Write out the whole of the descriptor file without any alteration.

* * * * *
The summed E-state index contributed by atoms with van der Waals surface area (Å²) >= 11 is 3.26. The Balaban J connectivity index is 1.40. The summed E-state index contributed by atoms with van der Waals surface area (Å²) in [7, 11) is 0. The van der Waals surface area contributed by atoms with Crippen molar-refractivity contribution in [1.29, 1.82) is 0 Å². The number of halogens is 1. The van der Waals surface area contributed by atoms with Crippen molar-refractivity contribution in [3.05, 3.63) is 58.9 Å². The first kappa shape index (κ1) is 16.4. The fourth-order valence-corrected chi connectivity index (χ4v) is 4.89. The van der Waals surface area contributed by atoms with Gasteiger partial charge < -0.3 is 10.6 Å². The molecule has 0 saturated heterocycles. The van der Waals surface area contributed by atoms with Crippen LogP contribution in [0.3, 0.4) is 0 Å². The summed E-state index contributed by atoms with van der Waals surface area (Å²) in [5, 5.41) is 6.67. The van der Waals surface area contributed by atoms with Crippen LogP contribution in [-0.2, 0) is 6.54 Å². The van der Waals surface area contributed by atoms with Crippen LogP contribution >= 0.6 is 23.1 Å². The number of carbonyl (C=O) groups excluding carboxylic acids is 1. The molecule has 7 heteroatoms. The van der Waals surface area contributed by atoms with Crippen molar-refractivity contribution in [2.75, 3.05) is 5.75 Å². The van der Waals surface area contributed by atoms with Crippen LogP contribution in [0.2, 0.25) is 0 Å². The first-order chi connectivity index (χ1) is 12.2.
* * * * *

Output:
The summed E-state index contributed by atoms with van der Waals surface area (Å²) >= 11 is 3.26. The Balaban J connectivity index is 1.40. The summed E-state index contributed by atoms with van der Waals surface area (Å²) in [7, 11) is 0. The van der Waals surface area contributed by atoms with Crippen molar-refractivity contribution in [1.29, 1.82) is 0 Å². The number of halogens is 1. The van der Waals surface area contributed by atoms with Crippen molar-refractivity contribution in [3.05, 3.63) is 58.9 Å². The first kappa shape index (κ1) is 16.4. The fourth-order valence-corrected chi connectivity index (χ4v) is 4.89. The van der Waals surface area contributed by atoms with Gasteiger partial charge < -0.3 is 10.6 Å². The molecule has 0 saturated heterocycles. The van der Waals surface area contributed by atoms with Crippen LogP contribution in [0.3, 0.4) is 0 Å². The summed E-state index contributed by atoms with van der Waals surface area (Å²) in [5, 5.41) is 6.67. The van der Waals surface area contributed by atoms with Crippen LogP contribution in [-0.2, 0) is 6.54 Å². The van der Waals surface area contributed by atoms with Crippen LogP contribution >= 0.6 is 23.1 Å². The number of carbonyl (C=O) groups excluding carboxylic acids is 1. The molecule has 7 heteroatoms. The van der Waals surface area contributed by atoms with Crippen molar-refractivity contribution in [2.75, 3.05) is 5.75 Å². The van der Waals surface area contributed by atoms with Crippen LogP contribution in [0.2, 0.25) is 0 Å². The first-order chi connectivity index (χ1) is 12.2.